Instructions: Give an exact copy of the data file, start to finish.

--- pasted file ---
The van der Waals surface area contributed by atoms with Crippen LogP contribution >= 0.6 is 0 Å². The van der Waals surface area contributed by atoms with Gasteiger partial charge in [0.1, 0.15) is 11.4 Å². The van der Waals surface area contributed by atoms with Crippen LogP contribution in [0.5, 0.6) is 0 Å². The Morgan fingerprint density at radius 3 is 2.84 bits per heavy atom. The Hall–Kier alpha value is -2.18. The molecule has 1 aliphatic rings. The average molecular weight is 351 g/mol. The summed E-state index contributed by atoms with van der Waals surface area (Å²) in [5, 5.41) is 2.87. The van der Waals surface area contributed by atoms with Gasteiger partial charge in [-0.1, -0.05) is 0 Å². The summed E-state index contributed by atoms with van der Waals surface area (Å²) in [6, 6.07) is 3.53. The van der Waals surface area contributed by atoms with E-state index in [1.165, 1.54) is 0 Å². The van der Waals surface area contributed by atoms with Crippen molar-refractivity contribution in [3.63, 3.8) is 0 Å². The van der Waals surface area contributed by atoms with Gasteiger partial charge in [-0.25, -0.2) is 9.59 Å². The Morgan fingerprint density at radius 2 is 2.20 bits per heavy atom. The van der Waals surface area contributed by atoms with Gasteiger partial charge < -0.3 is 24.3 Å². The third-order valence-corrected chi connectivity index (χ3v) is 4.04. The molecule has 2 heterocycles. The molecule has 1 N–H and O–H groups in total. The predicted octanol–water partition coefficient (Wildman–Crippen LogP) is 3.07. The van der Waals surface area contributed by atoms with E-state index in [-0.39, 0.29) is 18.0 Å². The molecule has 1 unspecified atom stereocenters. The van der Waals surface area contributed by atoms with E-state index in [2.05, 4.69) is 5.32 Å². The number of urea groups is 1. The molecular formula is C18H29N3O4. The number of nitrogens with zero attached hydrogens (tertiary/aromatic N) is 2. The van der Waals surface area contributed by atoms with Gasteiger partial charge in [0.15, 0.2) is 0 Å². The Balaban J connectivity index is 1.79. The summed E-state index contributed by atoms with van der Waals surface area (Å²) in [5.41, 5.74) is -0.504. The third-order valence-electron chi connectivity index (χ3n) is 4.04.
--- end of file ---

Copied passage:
The van der Waals surface area contributed by atoms with Crippen LogP contribution >= 0.6 is 0 Å². The van der Waals surface area contributed by atoms with Gasteiger partial charge in [0.1, 0.15) is 11.4 Å². The van der Waals surface area contributed by atoms with Crippen LogP contribution in [0.5, 0.6) is 0 Å². The Morgan fingerprint density at radius 3 is 2.84 bits per heavy atom. The Hall–Kier alpha value is -2.18. The molecule has 1 aliphatic rings. The average molecular weight is 351 g/mol. The summed E-state index contributed by atoms with van der Waals surface area (Å²) in [5, 5.41) is 2.87. The van der Waals surface area contributed by atoms with Gasteiger partial charge in [-0.1, -0.05) is 0 Å². The summed E-state index contributed by atoms with van der Waals surface area (Å²) in [6, 6.07) is 3.53. The van der Waals surface area contributed by atoms with E-state index in [1.165, 1.54) is 0 Å². The van der Waals surface area contributed by atoms with Crippen molar-refractivity contribution in [3.63, 3.8) is 0 Å². The van der Waals surface area contributed by atoms with Gasteiger partial charge in [-0.25, -0.2) is 9.59 Å². The Morgan fingerprint density at radius 2 is 2.20 bits per heavy atom. The van der Waals surface area contributed by atoms with Gasteiger partial charge < -0.3 is 24.3 Å². The third-order valence-corrected chi connectivity index (χ3v) is 4.04. The molecule has 2 heterocycles. The molecule has 1 N–H and O–H groups in total. The predicted octanol–water partition coefficient (Wildman–Crippen LogP) is 3.07. The van der Waals surface area contributed by atoms with E-state index in [-0.39, 0.29) is 18.0 Å². The molecule has 1 unspecified atom stereocenters. The van der Waals surface area contributed by atoms with E-state index in [2.05, 4.69) is 5.32 Å². The number of urea groups is 1. The molecular formula is C18H29N3O4. The number of nitrogens with zero attached hydrogens (tertiary/aromatic N) is 2. The van der Waals surface area contributed by atoms with Gasteiger partial charge in [0.15, 0.2) is 0 Å². The Balaban J connectivity index is 1.79. The summed E-state index contributed by atoms with van der Waals surface area (Å²) in [5.41, 5.74) is -0.504. The third-order valence-electron chi connectivity index (χ3n) is 4.04.